When looking for a new job I knew I had the upper hand so I actually asked and received 3 weeks vacation along with a small raise.  Of course, the raise is partially offset by my loss of excellent benefits from my old company but I still gained in the short term at least.

#38 Raina

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Posted 04 July 2005 - 03:55 PM

*Canadian piping in here*

I haven't done much travelling outside of Canada until now, due to the money issue. I took this volunteer job in Uganda because I could justify getting some financial help from my parents, because I'd otherwise never be able to afford it. Now granted, the cost of living out here's considerably less than back home, but the airfare alone would prolly take me a month to earn.

And, as people have pointed out, Canada and the US are really frakking big. I mean, one Canadian province alone is larger than the whole of Uganda (and many other countries for that matter)! :eek:

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#39 SparkyCola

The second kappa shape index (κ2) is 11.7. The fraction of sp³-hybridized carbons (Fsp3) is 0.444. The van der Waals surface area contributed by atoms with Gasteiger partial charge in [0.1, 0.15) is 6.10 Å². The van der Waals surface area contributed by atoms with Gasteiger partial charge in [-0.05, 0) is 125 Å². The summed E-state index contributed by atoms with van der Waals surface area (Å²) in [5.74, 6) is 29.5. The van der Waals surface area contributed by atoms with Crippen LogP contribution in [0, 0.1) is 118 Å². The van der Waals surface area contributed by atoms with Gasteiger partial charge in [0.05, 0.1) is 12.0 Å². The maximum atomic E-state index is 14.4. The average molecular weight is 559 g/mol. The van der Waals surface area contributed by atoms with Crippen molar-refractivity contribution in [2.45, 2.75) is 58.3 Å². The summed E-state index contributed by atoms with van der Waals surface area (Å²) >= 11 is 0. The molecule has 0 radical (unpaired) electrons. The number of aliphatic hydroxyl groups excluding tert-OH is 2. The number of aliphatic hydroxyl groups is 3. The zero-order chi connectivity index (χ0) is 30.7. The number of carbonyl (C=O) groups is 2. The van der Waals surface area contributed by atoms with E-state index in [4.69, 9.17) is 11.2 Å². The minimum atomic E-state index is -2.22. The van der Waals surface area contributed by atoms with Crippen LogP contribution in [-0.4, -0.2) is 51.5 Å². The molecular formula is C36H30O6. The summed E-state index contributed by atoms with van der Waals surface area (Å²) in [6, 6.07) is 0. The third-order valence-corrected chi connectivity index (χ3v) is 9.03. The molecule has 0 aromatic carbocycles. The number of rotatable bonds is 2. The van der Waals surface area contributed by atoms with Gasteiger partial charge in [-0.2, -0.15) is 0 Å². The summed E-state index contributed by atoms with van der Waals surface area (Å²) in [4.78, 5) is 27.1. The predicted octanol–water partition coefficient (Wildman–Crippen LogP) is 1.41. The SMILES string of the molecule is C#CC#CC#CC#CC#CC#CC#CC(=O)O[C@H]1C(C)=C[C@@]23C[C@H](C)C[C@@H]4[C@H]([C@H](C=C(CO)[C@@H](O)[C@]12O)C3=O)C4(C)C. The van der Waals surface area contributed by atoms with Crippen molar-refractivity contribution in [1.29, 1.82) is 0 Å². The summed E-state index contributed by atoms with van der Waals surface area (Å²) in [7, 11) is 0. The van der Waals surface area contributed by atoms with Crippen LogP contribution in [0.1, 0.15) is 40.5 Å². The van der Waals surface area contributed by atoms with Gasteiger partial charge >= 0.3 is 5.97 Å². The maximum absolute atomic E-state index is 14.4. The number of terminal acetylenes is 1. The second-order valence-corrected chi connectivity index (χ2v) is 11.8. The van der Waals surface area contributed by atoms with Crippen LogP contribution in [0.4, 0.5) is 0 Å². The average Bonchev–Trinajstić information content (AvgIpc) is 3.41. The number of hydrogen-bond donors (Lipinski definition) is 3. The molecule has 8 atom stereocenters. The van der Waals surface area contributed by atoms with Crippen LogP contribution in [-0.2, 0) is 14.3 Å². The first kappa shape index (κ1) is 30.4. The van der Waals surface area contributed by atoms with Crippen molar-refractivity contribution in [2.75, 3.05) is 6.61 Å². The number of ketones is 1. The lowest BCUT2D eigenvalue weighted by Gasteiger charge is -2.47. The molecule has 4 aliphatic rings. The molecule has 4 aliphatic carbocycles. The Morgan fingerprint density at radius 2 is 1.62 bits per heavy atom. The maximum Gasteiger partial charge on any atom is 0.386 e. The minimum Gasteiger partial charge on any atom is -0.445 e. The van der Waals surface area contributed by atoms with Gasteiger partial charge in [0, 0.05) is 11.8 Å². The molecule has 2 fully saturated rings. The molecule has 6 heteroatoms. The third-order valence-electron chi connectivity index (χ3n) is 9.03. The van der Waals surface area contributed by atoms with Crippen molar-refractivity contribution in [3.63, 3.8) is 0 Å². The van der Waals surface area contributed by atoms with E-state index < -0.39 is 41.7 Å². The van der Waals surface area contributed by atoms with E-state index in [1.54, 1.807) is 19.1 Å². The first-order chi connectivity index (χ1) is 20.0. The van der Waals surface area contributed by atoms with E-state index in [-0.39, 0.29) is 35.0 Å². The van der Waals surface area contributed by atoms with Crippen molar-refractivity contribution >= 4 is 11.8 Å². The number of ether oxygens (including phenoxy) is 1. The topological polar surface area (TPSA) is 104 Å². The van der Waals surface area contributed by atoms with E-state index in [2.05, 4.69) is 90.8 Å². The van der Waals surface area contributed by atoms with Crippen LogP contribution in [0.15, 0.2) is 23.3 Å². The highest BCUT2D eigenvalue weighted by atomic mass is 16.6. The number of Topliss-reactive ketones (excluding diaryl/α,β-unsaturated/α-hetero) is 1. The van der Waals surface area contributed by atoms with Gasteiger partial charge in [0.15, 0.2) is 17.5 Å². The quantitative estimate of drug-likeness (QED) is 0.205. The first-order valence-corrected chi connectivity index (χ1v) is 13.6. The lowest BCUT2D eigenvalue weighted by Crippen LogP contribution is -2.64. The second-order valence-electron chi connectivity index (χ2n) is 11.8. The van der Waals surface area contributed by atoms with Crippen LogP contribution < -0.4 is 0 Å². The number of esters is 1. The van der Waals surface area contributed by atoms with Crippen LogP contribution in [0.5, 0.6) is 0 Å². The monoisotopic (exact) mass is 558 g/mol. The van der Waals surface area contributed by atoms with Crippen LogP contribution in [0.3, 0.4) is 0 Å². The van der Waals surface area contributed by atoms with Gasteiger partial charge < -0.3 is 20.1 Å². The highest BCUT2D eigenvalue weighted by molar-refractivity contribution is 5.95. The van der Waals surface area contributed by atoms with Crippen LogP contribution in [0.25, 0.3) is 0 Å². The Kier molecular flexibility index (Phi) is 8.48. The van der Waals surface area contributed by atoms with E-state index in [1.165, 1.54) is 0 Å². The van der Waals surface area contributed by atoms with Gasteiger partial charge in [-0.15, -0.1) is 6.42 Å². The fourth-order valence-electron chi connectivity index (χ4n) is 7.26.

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Posted 04 July 2005 - 04:57 PM

Quote

This is a reason I disagree wholeheartedly with the concept of Live 8... Africa is not the ONLY place fighting proverty. If you are going to appeal to the world, then fight it on a global scale, TYVM.

Well it's a freakin damn shame you haven't got the vacation time or money and your country is too big to travel to Africa- if you think the poverty suffered in G8 and other rich countries compares in any way with that of Africa.

It may not be the only place fighting poverty- but- what's fundamentally wrong with that statement? Africa ISN'T fighting poverty. Rich countries DO fight internal poverty, salvation army, etc.etc. - but Africa is TOO FREAKING POOR and or corrupt- people in power who wanna stay rich and in power to the detriment of millions of starving, dying people.

You have shelter, food, internet access, clothes, enough money to get by- If you can't see that to a family of Africans dying of AIDS you are a millionnaire, then i urge you to reconsider your view of today's third world.

If you want to stop ALL poverty- where better to start than in Africa?
I'm having difficulty seeing your POV. I'm not rich either, but i'm certainly not dying from lack of money.

You make it sound as though the prospect of helping and saving millions of people's lives would only appeal to the majority of the world if they said 'oh and if you're a little hard up on cash we'll give you a hand too' - to me that indicates selfishness in the extreme and i fail to see your argument.